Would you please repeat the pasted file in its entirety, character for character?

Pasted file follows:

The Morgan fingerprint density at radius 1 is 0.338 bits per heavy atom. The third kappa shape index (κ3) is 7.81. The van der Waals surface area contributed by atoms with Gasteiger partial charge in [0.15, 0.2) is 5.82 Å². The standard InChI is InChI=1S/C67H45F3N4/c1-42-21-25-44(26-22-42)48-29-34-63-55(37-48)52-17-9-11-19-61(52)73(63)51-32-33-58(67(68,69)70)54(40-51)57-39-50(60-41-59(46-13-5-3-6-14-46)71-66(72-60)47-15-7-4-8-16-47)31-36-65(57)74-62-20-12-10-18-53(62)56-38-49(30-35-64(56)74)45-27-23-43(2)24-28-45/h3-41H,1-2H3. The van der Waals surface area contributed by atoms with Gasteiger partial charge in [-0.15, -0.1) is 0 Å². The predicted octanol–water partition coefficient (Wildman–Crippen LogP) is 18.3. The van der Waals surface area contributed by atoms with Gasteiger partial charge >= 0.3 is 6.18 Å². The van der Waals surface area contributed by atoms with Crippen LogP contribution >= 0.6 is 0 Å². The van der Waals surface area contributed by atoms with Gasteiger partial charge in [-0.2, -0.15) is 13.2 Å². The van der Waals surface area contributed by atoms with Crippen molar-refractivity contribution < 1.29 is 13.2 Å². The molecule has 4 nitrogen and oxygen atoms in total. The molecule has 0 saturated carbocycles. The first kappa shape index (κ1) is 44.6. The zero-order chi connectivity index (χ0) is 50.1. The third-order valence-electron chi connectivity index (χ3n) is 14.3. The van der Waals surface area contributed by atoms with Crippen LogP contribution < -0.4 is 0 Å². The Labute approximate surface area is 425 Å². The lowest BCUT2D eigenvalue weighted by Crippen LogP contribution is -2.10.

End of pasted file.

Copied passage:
The Morgan fingerprint density at radius 1 is 0.338 bits per heavy atom. The third kappa shape index (κ3) is 7.81. The van der Waals surface area contributed by atoms with Gasteiger partial charge in [0.15, 0.2) is 5.82 Å². The standard InChI is InChI=1S/C67H45F3N4/c1-42-21-25-44(26-22-42)48-29-34-63-55(37-48)52-17-9-11-19-61(52)73(63)51-32-33-58(67(68,69)70)54(40-51)57-39-50(60-41-59(46-13-5-3-6-14-46)71-66(72-60)47-15-7-4-8-16-47)31-36-65(57)74-62-20-12-10-18-53(62)56-38-49(30-35-64(56)74)45-27-23-43(2)24-28-45/h3-41H,1-2H3. The van der Waals surface area contributed by atoms with Gasteiger partial charge in [-0.15, -0.1) is 0 Å². The predicted octanol–water partition coefficient (Wildman–Crippen LogP) is 18.3. The van der Waals surface area contributed by atoms with Gasteiger partial charge >= 0.3 is 6.18 Å². The van der Waals surface area contributed by atoms with Crippen LogP contribution >= 0.6 is 0 Å². The van der Waals surface area contributed by atoms with Gasteiger partial charge in [-0.2, -0.15) is 13.2 Å². The van der Waals surface area contributed by atoms with Crippen molar-refractivity contribution < 1.29 is 13.2 Å². The molecule has 4 nitrogen and oxygen atoms in total. The molecule has 0 saturated carbocycles. The first kappa shape index (κ1) is 44.6. The zero-order chi connectivity index (χ0) is 50.1. The third-order valence-electron chi connectivity index (χ3n) is 14.3. The van der Waals surface area contributed by atoms with Crippen LogP contribution < -0.4 is 0 Å². The Labute approximate surface area is 425 Å². The lowest BCUT2D eigenvalue weighted by Crippen LogP contribution is -2.10.